UK study reveals extent of GPS jamming

The extent of illegal use of Global Positioning System (GPS) jammers in the UK has been revealed in a groundbreaking study.
GPS jammers are believed to be mostly used by criminal gangs or lorry drivers wishing to avoid being tracked by GPS-based fleet management systems They are widely available on the internet for as little as £50 ($80).
The project called SENTINEL (Services Needing Trust In Navigation, Electronics, Location & timing), reported more than 60 GPS jamming incidents in six months.
Unveiled on February 22 at the ICT KTN’s GNSS Vulnerability 2012: Present Danger, Future Threats conference in London, ICT KTN’s Bob Cockshott said: “Today’s evidence from roadside monitoring shows that we have moved on from a potentially threatening situation to a real danger that we must address now, The next step is to develop the system further so that it can be used for enforcement, so that you can detect a jammer in use and then relate it to the driver that’s using it”
The project received £1.5m funding from the UK’s Technology Strategy Board. A number of partners including the national Association of Chief Police Officers (ACPO) were involved.
Companies often install GPS trackers so they can follow the movements of vehicles carrying valuable loads. The new research indicates that most GPS jammers are used to stop these devices working. But the jamming technology can also cause problems for other safety-critical systems using GPS. Even a small jammer can affect a wide area with the potential effect of taking out navigation systems on a ship or at a busy airport.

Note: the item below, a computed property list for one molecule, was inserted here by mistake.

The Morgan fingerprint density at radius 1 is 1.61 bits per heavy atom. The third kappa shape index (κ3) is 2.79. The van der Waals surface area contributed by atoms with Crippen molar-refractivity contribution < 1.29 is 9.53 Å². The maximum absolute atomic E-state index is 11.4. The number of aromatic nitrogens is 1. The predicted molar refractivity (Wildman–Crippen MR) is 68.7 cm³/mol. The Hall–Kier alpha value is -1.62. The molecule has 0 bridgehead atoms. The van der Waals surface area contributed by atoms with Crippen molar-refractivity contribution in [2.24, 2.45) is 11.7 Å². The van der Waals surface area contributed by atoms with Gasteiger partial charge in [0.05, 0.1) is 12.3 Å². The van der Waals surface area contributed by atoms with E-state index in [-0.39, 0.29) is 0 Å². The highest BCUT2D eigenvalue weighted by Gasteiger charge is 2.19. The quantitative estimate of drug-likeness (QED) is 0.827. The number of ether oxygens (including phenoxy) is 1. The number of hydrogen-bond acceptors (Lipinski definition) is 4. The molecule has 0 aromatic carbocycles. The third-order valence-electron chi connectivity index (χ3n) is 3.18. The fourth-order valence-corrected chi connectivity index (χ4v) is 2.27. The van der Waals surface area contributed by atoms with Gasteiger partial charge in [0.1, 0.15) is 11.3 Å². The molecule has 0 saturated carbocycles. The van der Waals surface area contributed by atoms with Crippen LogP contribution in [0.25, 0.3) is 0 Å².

There are concerns that unless action is taken, within the next decade the illegal use of devices that block global positioning system signals is likely to cause a serious shipping accident in the English Channel. Checks in 2010 showed that even low-level jamming from the coast could cause a ship’s GPS system to start giving false information.
“The display showed the ship travelling over land in Belfast, while we were plainly in the North Sea,” said Cockshott. “And it was surprising how many other devices depended on the GPS working. The compass stopped working and the emergency communications system was knocked out. The concern is that a powerful jammer on Canvey Island could cause widespread disruption in the Thames estuary,”
Dependence on GPS is increasing every day. The European Commission has estimated that around €800bn of the EU economy depends on satellite navigation but this dependence is also a vulnerability, as the system relies on weak satellite signals from 20,000km away in space, which can be readily be interfered whether  by accident or design.
The Association of Chief Police Officers (Acpo) and UK regulator Ofcom are working with the Home Office to try to tighten legislation around GPS jamming. Currently, it is not illegal to possess a jammer but is against the law to use one.
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